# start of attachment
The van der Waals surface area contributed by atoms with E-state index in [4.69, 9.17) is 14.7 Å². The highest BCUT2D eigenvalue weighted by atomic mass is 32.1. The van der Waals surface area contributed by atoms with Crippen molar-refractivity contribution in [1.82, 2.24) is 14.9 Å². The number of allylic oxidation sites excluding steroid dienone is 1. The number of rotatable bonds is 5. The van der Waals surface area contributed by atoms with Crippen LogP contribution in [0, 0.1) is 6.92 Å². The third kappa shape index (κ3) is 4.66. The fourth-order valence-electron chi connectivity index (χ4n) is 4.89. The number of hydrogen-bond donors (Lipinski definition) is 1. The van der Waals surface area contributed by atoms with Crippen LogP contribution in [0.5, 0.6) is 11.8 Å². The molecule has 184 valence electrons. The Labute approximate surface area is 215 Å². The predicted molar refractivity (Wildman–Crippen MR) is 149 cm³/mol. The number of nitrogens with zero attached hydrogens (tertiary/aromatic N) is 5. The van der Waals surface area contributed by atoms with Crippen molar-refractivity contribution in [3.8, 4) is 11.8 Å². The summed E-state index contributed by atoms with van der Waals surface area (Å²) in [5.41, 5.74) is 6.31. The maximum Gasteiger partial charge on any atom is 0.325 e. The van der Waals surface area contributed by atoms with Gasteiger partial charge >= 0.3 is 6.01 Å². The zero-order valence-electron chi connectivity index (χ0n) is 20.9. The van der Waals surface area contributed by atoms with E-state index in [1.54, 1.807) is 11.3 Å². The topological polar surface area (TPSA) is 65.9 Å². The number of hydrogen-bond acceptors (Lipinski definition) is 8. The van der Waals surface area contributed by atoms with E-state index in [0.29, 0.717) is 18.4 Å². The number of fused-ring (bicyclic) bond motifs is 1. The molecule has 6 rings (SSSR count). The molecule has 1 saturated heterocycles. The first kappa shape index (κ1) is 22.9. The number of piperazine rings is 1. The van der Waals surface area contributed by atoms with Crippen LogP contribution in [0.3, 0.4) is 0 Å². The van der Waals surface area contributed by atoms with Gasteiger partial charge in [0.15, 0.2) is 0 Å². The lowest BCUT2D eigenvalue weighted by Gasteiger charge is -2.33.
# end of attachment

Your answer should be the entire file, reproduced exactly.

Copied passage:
The van der Waals surface area contributed by atoms with E-state index in [4.69, 9.17) is 14.7 Å². The highest BCUT2D eigenvalue weighted by atomic mass is 32.1. The van der Waals surface area contributed by atoms with Crippen molar-refractivity contribution in [1.82, 2.24) is 14.9 Å². The number of allylic oxidation sites excluding steroid dienone is 1. The number of rotatable bonds is 5. The van der Waals surface area contributed by atoms with Crippen LogP contribution in [0, 0.1) is 6.92 Å². The third kappa shape index (κ3) is 4.66. The fourth-order valence-electron chi connectivity index (χ4n) is 4.89. The number of hydrogen-bond donors (Lipinski definition) is 1. The van der Waals surface area contributed by atoms with Crippen LogP contribution in [0.5, 0.6) is 11.8 Å². The molecule has 184 valence electrons. The Labute approximate surface area is 215 Å². The predicted molar refractivity (Wildman–Crippen MR) is 149 cm³/mol. The number of nitrogens with zero attached hydrogens (tertiary/aromatic N) is 5. The van der Waals surface area contributed by atoms with Crippen molar-refractivity contribution in [3.8, 4) is 11.8 Å². The summed E-state index contributed by atoms with van der Waals surface area (Å²) in [5.41, 5.74) is 6.31. The maximum Gasteiger partial charge on any atom is 0.325 e. The van der Waals surface area contributed by atoms with Gasteiger partial charge >= 0.3 is 6.01 Å². The zero-order valence-electron chi connectivity index (χ0n) is 20.9. The van der Waals surface area contributed by atoms with E-state index in [1.54, 1.807) is 11.3 Å². The topological polar surface area (TPSA) is 65.9 Å². The number of hydrogen-bond acceptors (Lipinski definition) is 8. The van der Waals surface area contributed by atoms with E-state index in [0.29, 0.717) is 18.4 Å². The number of fused-ring (bicyclic) bond motifs is 1. The molecule has 6 rings (SSSR count). The molecule has 1 saturated heterocycles. The first kappa shape index (κ1) is 22.9. The number of piperazine rings is 1. The van der Waals surface area contributed by atoms with Crippen LogP contribution in [0.3, 0.4) is 0 Å². The van der Waals surface area contributed by atoms with Gasteiger partial charge in [0.15, 0.2) is 0 Å². The lowest BCUT2D eigenvalue weighted by Gasteiger charge is -2.33.